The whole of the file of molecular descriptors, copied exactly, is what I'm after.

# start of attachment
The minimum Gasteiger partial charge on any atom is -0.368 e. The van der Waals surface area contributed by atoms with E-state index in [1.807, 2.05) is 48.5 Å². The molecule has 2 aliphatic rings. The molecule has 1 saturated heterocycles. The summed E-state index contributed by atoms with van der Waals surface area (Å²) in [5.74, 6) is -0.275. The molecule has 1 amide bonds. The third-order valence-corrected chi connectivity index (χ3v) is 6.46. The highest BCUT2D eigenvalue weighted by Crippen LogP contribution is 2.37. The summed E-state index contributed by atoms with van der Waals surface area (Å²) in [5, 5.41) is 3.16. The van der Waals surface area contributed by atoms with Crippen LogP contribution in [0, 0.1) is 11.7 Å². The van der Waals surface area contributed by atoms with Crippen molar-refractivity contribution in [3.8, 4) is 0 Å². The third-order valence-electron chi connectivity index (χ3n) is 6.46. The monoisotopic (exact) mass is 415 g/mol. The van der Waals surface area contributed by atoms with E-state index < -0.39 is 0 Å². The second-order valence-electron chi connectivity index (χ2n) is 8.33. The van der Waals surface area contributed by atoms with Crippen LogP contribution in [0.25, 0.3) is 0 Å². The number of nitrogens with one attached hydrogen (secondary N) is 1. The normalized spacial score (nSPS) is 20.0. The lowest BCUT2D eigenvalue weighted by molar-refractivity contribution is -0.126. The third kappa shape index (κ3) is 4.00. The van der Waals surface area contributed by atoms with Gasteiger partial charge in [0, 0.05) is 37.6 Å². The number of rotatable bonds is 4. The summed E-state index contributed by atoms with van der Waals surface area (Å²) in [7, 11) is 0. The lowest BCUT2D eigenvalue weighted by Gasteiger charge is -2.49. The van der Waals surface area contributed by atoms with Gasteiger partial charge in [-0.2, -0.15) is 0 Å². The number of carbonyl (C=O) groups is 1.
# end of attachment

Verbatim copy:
The minimum Gasteiger partial charge on any atom is -0.368 e. The van der Waals surface area contributed by atoms with E-state index in [1.807, 2.05) is 48.5 Å². The molecule has 2 aliphatic rings. The molecule has 1 saturated heterocycles. The summed E-state index contributed by atoms with van der Waals surface area (Å²) in [5.74, 6) is -0.275. The molecule has 1 amide bonds. The third-order valence-corrected chi connectivity index (χ3v) is 6.46. The highest BCUT2D eigenvalue weighted by Crippen LogP contribution is 2.37. The summed E-state index contributed by atoms with van der Waals surface area (Å²) in [5, 5.41) is 3.16. The van der Waals surface area contributed by atoms with Crippen LogP contribution in [0, 0.1) is 11.7 Å². The van der Waals surface area contributed by atoms with Crippen molar-refractivity contribution in [3.8, 4) is 0 Å². The third-order valence-electron chi connectivity index (χ3n) is 6.46. The monoisotopic (exact) mass is 415 g/mol. The van der Waals surface area contributed by atoms with E-state index < -0.39 is 0 Å². The second-order valence-electron chi connectivity index (χ2n) is 8.33. The van der Waals surface area contributed by atoms with Crippen LogP contribution in [0.25, 0.3) is 0 Å². The number of nitrogens with one attached hydrogen (secondary N) is 1. The normalized spacial score (nSPS) is 20.0. The lowest BCUT2D eigenvalue weighted by molar-refractivity contribution is -0.126. The third kappa shape index (κ3) is 4.00. The van der Waals surface area contributed by atoms with Gasteiger partial charge in [0, 0.05) is 37.6 Å². The number of rotatable bonds is 4. The summed E-state index contributed by atoms with van der Waals surface area (Å²) in [7, 11) is 0. The lowest BCUT2D eigenvalue weighted by Gasteiger charge is -2.49. The van der Waals surface area contributed by atoms with Gasteiger partial charge in [-0.2, -0.15) is 0 Å². The number of carbonyl (C=O) groups is 1.